A warning to pastors like me

March 20, 2014

What if I woke up every morning and re-read this paragraph, from Douglas Moo’s commentary on James? Here he’s referring to James 3:1: “Not many of you should become teachers, my brothers, for you know that we who teach will be judged with greater strictness.” God knows I’ve already blown it a thousand times over—for which I will face our Lord’s judgment. By God’s grace, however, I’m getting better all the time!

Teachers, because they bear so much responsibility for the spiritual welfare of those to whom they minister, will be scrutinized by the Lord more carefully than others. Jesus warned: “From everyone who has been given much, much will be demanded; and from the one who has been entrusted with much, much more will be asked” (Luke 12:48). God has given to teachers a great gift and entrusted to them “the deposit” of the faith (cf. 2 Tim 1:14). He will expect a careful account of the stewardship. Paul reflects just this sense of responsibility as he addresses the elders of the church at Ephesus. He stressed that he had been faithful to his task as a herald of the gospel: “I declare to you today that I am innocent of the blood of all men. For I have not hesitated to proclaim to you the whole will of God” (Acts 20:26-27)… Those of us who teach God’s word regularly need to follow James’s example and apply the warning of this verse to ourselves. When we undertake to guide others in the faith, we must be especially careful to exhibit the fruit of that faith by the way we live. Our greater knowledge brings with it a greater responsibility to live  according to that knowledge. Of course, James is not trying to talk people who have the appropriate call and the gift out of becoming teachers. But he does want to impress upon us the seriousness of this calling and to warn us about entering into the ministry with insincere or cavalier motivations.[†]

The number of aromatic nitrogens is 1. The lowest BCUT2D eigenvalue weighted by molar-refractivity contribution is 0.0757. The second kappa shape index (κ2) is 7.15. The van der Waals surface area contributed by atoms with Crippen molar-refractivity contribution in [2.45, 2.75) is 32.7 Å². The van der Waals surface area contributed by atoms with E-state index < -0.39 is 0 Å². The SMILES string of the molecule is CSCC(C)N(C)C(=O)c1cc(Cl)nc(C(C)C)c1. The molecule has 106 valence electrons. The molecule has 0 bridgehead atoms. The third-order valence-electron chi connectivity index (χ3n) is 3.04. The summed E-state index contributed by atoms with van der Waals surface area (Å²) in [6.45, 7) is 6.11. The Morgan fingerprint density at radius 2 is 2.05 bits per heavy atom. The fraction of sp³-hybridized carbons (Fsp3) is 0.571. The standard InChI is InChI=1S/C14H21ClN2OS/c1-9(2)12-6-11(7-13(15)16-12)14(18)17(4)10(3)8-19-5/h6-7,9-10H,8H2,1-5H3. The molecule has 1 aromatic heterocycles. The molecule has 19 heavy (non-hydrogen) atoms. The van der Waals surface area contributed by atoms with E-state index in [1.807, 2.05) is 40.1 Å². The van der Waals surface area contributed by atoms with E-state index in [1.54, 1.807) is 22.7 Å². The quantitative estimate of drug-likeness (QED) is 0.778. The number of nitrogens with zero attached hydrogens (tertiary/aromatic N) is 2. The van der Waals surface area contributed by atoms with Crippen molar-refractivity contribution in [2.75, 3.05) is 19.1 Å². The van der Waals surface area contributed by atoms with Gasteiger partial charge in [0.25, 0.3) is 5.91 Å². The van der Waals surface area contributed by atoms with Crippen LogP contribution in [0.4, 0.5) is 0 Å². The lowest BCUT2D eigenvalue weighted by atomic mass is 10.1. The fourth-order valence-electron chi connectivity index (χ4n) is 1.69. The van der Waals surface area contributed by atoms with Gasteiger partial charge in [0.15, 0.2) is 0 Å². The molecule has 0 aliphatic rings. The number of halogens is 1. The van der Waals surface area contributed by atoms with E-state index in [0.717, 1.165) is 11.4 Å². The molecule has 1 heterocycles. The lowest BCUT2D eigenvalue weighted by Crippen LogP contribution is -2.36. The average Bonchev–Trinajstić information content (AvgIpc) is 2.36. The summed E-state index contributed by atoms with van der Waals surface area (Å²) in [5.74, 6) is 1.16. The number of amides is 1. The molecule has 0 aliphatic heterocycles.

I would only add that we can enter into the ministry sincerely and sober-mindedly. The problem is what happens next: we have an enemy, the devil, who “prowls around like a roaring lion, seeking someone to devour” (1 Peter 5:8).

I can count on one hand the number of times the topic of spiritual warfare came up either in seminary or throughout the United Methodist ordination process. That, my friends, is a problem!

Douglas Moo, The Letter of James (Grand Rapids, MI: Eerdmans, 2000), 150.

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